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Scholar to lecture on African-American children's literature

Andrea Lynn, Humanities Editor


CHAMPAIGN, Ill. —-- The second annual Gryphon Lecture will be given by a pioneer in children's literature, Rudine Sims Bishop.

Bishop's talk, which is free and open to the public, begins at 6:30 p.m. Feb. 23 (Thursday) in Room 126 of the Library and Information Science Building, 501 E. Daniel St., Champaign.

Her topic is "Stony the Road We Trod: African American Children's Literature, Stories of a People's Journey.”

Bishop, professor emeritus in the School of Teaching and Learning at Ohio State University, was one of the first researchers to produce scholarly criticism about the way African-American lives are represented in children's books and the impact that representation has on children's lives.

Her book "Shadow and Substance: Afro-American Experience in Contemporary Children's Literature” was "a touchstone study that is still used today," said Betsy Hearne, the director of Illinois' Center for Children's Books, one of the event sponsors.

"The fact that Dr. Bishop has been respected across disciplines, is sought out as a speaker by educators and library organizations, and continues to shape new research on multicultural literature establishes her singular leadership," Hearne said.

Continuing Professional Development Unit credits will be available to teachers and school librarians who attend the talk, which also is sponsored by the Youth Literature Interest Group.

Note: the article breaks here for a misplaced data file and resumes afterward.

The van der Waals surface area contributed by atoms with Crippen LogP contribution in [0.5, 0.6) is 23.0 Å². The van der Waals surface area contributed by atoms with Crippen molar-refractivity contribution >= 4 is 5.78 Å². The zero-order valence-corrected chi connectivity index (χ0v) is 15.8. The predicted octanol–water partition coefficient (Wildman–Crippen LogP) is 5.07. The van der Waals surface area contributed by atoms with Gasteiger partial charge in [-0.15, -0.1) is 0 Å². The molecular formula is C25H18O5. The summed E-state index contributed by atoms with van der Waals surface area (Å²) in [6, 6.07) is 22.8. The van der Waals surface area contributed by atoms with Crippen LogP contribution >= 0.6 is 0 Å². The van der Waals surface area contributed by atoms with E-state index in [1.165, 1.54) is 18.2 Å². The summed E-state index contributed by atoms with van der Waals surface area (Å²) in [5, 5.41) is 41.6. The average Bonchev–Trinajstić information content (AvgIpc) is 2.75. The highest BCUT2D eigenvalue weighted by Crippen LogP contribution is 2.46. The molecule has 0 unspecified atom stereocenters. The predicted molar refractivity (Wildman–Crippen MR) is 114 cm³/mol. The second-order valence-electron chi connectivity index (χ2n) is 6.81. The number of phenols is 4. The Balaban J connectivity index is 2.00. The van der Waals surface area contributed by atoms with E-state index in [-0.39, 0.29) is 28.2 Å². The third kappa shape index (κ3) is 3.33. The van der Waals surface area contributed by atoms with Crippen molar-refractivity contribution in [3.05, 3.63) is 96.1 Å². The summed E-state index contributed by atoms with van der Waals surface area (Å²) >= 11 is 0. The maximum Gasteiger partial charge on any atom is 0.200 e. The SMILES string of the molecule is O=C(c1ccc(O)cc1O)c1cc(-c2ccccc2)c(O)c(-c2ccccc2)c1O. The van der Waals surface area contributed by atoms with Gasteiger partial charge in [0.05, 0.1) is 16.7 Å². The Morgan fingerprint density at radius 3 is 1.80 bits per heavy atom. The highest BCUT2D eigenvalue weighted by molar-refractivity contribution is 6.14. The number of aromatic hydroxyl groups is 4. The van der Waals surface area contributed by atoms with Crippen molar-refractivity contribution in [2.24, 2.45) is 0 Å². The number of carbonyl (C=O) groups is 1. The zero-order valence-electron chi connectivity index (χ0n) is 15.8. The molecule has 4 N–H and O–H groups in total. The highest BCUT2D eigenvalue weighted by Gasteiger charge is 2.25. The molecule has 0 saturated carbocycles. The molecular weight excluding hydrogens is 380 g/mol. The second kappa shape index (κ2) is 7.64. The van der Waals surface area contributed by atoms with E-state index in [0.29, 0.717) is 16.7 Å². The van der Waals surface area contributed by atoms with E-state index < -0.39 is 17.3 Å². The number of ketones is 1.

The group consists of faculty and graduate students from Eastern Illinois University, Illinois State University and the U. of I. Four disciplines at Illinois –– American Indian studies, Education, English and Library and Information Science –– are represented.

The Youth Literature Interest Group meets monthly to discuss texts and issues relevant to literature for children and young adults. It also hosts a research showcase every fall led by rotating members of the group, and the annual lecture by a leading scholar in the field.

Among the issues that the group studies are the impact of children’s literature on literacy, the epistemology of children’s literature, the role of children's books for librarians, teachers and academics, and the necessity of considering multicultural issues and the impact of literature on children's lives.

The Youth Literature Interest Group is an outgrowth of the Graduate School of Library and Information Science at Illinois. The Center for Children’s Books is a unit of the library graduate school.

Other U. of I. sponsors of the event are the Center for Advanced Study, the College of Education, the Graduate School of Library and Information Science, the Illinois Program for Research in the Humanities and the Trowbridge Office for American Literature, Culture and Society.